Burberry’s adjusted operating profit totalled £438 million (US$561.7 million) in the period, down -6% on a reported basis. Gross margin was down 100bps and said to have been negatively impacted by foreign exchange rate fluctuations and “growing investment in product, whilst operating expenses benefited from incremental cost savings of £41 million (US$52.57 million), ahead of plan”. Adjusted operating margin was 16.1%, down -100bps as reported, while reported operating profit stood at £437 million (US$560 million), +7% after adjusting charges of £1 million (US$1.28 million), against £57 million (US$73.1 million) in the corresponding period of 2018.

A “low single digit percentage growth” was recorded across all the key geographic regions, as well as in China. In terms of product category, Burberry says customers “responded positively” to new bags as the brand continued to “build out a fuller leather goods architecture”. However, the overall category performance was impacted “by softness in older lines”, according to Burberry. Continuing to upgrade its retail distribution network in the year to March, a total of 18 stores were closed, of which seven mainline, nine concessions and two outlets. Digital growth is said to have been mainly driven by Asia, mobile and new third-party relationships. On a reported basis, wholesale revenue was up +7%, excluding Beauty.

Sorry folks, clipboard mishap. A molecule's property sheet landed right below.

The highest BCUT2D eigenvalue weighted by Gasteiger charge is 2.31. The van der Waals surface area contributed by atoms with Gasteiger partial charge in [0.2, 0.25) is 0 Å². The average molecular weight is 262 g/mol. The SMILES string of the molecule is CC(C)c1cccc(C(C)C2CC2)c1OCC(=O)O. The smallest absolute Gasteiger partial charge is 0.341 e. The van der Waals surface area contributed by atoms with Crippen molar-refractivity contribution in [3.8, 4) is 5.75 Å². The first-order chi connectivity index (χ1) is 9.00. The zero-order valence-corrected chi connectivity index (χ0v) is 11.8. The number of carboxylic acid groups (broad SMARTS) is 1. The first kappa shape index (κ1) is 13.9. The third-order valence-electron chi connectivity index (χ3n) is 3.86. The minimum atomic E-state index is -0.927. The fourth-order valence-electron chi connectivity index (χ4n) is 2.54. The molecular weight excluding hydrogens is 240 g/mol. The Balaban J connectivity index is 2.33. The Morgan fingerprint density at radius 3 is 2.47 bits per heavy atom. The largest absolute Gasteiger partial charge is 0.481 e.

Burberry says it is still in its “multi-year journey” to transform and reposition the brand. The British label aims to rationalise and invest in its distribution network and “manage through the creative transition”, after which it intends to accelerate and grow. The Company confirms its guidance for “broadly stable revenue” and adjusted operating margin at constant rates in FY 2020.